This paper deals with the political economy of inequality in the distribution of consumption expenditure in the Arab region, using consumption expenditure as the best available proxy for the standard of living in developing countries (in contrast to income being the relevant proxy in the advanced countries). Following a brief discussion of the relevant concept of development to be adopted, we discuss the nature of the Arab social contracts that have prevailed in the region since independence and up to the mid-1980s. The study finds that, compared to the world, the Arab region enjoys a medium degree of inequality. This should be understood as the cumulative achievement of the redistributive social contracts. The study also shows that the recent trend, however, is one of increased inequality and discuss these recent trends in the context of tolerance towards inequality during the early stages of development.
Societies that tolerate increasing inequality are said to be endowed with a deep “tunnel effect”. In the absence of the “tunnel effect” developing countries could fall into “development disasters” such as civil wars. We show that a relatively large number of Arab countries experienced “development disasters” over the period since independence.
Finally, the study addresses “inequality traps”, the interplay of socio-political and economic inequalities. Inequality traps are essentially based on the concept of equality of opportunity.
Policies required for dealing with such traps during the process of development are reviewed and are found to be equivalent to the type of policies that were pursued by the Arab countries prior to their succumbing to neo-liberal policy packages of the 1980s and 1990s.
Between 2003 and 2008, the HSRC published its annual flagship publication, State of the Nation. Since the launch of the first edition, the series has captured the attention of public intellectuals, scholars, policymakers and the media in South Africa and abroad. Internationally, the series has been acclaimed as one of the most in-depth and important independent analyses of the national agenda through the lens of the South African political, economic and social context, and has been selected by university departments across the world as prescribed or highly recommended reading. In view of its historically high demand and the need for vibrant national and continental debates.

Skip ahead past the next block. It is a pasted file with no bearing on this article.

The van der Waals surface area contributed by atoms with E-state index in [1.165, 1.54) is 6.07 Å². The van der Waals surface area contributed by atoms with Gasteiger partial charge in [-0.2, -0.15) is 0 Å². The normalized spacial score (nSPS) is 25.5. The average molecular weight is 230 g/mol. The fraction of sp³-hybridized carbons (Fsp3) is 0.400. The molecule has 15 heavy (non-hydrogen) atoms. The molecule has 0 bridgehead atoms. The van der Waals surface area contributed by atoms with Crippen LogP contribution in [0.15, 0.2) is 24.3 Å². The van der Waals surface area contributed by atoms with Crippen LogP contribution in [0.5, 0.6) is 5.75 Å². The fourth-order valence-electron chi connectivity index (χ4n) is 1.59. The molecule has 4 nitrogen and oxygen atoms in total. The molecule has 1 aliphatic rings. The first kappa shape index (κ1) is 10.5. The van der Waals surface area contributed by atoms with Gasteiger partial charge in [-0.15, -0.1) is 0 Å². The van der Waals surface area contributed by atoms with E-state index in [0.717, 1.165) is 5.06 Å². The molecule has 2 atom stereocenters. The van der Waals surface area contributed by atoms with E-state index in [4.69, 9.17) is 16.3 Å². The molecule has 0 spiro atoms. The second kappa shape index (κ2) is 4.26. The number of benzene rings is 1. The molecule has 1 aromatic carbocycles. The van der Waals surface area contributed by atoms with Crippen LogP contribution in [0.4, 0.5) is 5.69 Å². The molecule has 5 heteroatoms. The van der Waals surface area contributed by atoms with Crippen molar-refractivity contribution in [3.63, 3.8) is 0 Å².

In Tunisia and Morocco where there is an established tradition of absolute poverty assessments, it is not surprising to see that the definition of poverty employed 30 years ago continued to be used until the end of the 2000s. These metrics have lost relevance, especially in Tunisia whose economy has doubled its mean income over that period. Ideally, absolute poverty measures should be supplemented, not supplanted, by relative poverty measures which focus more on the inability of certain groups to enjoy living standards and activities that are ordinarily observed in a society. For these reasons, this study uses both absolute and relative poverty lines to produce a fuller picture of poverty and inequality patterns in three North-African Countries.
The purpose of the paper is to study spatial disparities between Tunisian’s “delegations” by making up a Spatial Composite Index of Welfare (SCIW) according to a multidimensional perspective. The Exploratory Spatial Data Analysis (ESDA) enables an overview on regional disparities as regard to the main dimensions considered in the analysis. By using spatial econometrics models, we can see how variables related to regional development policies and economic openness can enhance or reduce the SCIW and assess, hence, their role in reducing spatial disparities. The results show that some delegations of the capital city Tunis, from cities of Sousse, Monastir and Sfax are significantly three favoured areas. However, there are at least two areas (composed of delegations from the regions of Northeast and Center-West) clearly disadvantaged. The results of econometric estimates show that economic liberalization and public policy of regional development contribute through their positive impact on SCIW, to the development of the delegations and the reduction of spatial inequalities in Tunisia.